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Manny Diaz versus the Spread Offense

The offenses Diaz faced in the SEC were generally running-oriented and one of our biggest questions for him heading into the season is how he would handle the way Big 12 coordinators fling the ball around. What does a Diaz defense look like vs. the Air Raid? Or the Holgorsen adaptation? While the spread has made a stake in SEC country, it's usually been in the Meyer/Malzahn spread-option/spread-to-run vein.

Diaz's Fire Zone defenses are a simplified college version of what Dick Lebeau and Rex Ryan have been doing in the NFL to it's pro-style, running/play-action offenses. It's excellent for blowing up running games with 8 man fronts and TFLs while being safe against the play action pass. But the question was whether he could mimic something like what Rob Ryan did against the Patriots on Sunday and disrupt the modern passing game.

Well, Oklahoma State came out in a 4 Wide receiver set and we met them with this:

Diaz Dime

Press man-coverage on the outside receivers with Christian Scott and Kenny Vaccaro on the inside receivers. We played our normal DL, Okafor and Jeffcoat in 9-tech stances with Randall shaded over the center, minus a second tackle. Acho and Robinson played linebacker but in reality Acho was a standup 3-tech defensive tackle who blitzed almost every play. On this play OSU motioned out their tailback and Robinson followed him, leaving us with 4 defenders in the box and in an obvious man coverage.

I'm guessing that Diaz watched some tape of the Big 12 teams, the Aggy-OSU game and our own RRS in particular, then looked up at his "Stop the run, hit the quarterback!" bumper sticker plastered over a frame of Chris White tackling Cam Newton, sighed, invited Akina into his office and started drawing up some plays.

The bubble screen is basically a running play in this conference and OSU has demonstrated that it's more than a constraint in their offense, but most coaches don't treat it that way. Diaz did, so he schemed to take it away. Our game plan went like this:

- Match OSU's offensive strength with our own personnel. Diaz identified the passing game, particularly the quick game and screens, as their main strength. We played a ton of dime defense in this game and lined up predominantly as we did in the frame above. Diaz gave a huge middle finger to the OSU Zone running game with our alignments and gameplan and we nearly got away with it.

- Man Defense. We played a lot more of the Cover 5 that we showed some against OU with a few key differences. For one, Weeden and the OSU receivers could not beat us downfield like the Landry Jones and the Sooners could and we assumed that from the beginning. Blackmon is their one true deep threat and we handled that with Carrington Byndom. Our safeties, while playing as Cover 2 safeties, were clearly instructed to be very aggressive against the OSU short game, even at the risk of leaving Diggs or Byndom on an island against a fade route.

On the first play (from the frame above) they motioned their RB out and Robinson tailed him before immediately setting up a tunnel screen.


As the inside receiver heads out to block the corner, Phillips immediately diagnoses the play as the tunnel screen and responds before Weeden is even ready to deliver the ball.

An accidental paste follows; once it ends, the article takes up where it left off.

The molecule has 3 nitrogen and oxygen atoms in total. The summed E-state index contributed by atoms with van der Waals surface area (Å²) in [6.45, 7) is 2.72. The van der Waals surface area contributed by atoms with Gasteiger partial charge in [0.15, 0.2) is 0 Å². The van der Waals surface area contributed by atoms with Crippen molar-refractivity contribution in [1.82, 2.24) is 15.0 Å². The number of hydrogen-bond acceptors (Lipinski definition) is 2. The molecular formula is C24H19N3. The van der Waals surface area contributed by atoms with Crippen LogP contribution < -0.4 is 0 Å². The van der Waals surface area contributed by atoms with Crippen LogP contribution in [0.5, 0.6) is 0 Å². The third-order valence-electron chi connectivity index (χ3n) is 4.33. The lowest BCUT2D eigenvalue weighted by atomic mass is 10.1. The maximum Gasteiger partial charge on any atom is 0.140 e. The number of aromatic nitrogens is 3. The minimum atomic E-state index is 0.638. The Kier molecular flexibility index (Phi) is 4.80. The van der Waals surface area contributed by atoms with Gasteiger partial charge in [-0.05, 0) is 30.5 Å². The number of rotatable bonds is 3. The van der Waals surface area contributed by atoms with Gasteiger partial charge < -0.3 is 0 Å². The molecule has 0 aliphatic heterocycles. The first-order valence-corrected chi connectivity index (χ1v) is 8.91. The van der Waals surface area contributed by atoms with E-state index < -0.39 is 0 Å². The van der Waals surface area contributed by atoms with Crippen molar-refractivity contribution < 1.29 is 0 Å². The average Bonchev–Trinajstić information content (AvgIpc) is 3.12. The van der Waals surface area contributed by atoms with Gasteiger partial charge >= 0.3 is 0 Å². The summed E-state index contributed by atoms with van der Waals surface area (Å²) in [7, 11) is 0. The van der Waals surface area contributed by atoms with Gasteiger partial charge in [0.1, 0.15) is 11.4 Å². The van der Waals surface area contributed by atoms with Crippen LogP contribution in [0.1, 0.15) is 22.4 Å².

Here we see him screaming downhill on the play and likely to reach the receiver not much later than the pass does.


This proves to be the case and OSU gets zero gain on the play. On second down they attempted a quick out to Cooper against the other side of the formation.


There are a few interesting factors at play here. One is that we have Gideon and Scott to the same side of our formation while Phillips and Vaccaro are teamed on the other. Against a spread offense that will pick apart your weaknesses relentlessly, I'm not sure why you would concentrate your slowest defenders like that. Another issue is that we have them on the same side as Cooper, who is probably the Cowboys' best underneath receiver besides Blackmon. Finally, I'm not sure if we get that much more out of Scott than we would from Hicks playing the same role. Scott's positive attributes, his physicality and experience, aren't as stark when compared to Hicks as opposed to a freshman corner in that position. On the other hand, it was a good way to employ Scott.

On the quick out in the play, Cooper gets separation from Scott fairly easily and would continue to do so the entire game.


As it turns out here, the pass is dropped and Cooper did minimal damage against this coverage catching 6 balls for 57 yards (37 on one play) for the day. Only five yards off the line, and after already bobbling the pass, Gideon arrives to land a shot.


Gideon played a solid game on the whole, making 6 hard-hitting tackles and playing with physicality and aggressiveness against the running game and underneath routes. Neither of the 2 long running touchdowns were really his fault, but we'll address that soon.

I suspect that OSU was completely unused to a team treating their screens and underneath game as the primary threat. Last year they ruined teams with their vertical passing game and zone runs with Kendall Hunter and mastered the 3-step drops and screens as constraints. I'm sure Deruyter was bewildered when taking away their running game and bracketing Blackmon failed to prevent their explosive output in the 2nd half of their game.

In the following series, the Cowboys tried to punish our aggressive safety play with a few fades to Blackmon and found that what used to be their strength couldn't get the job done.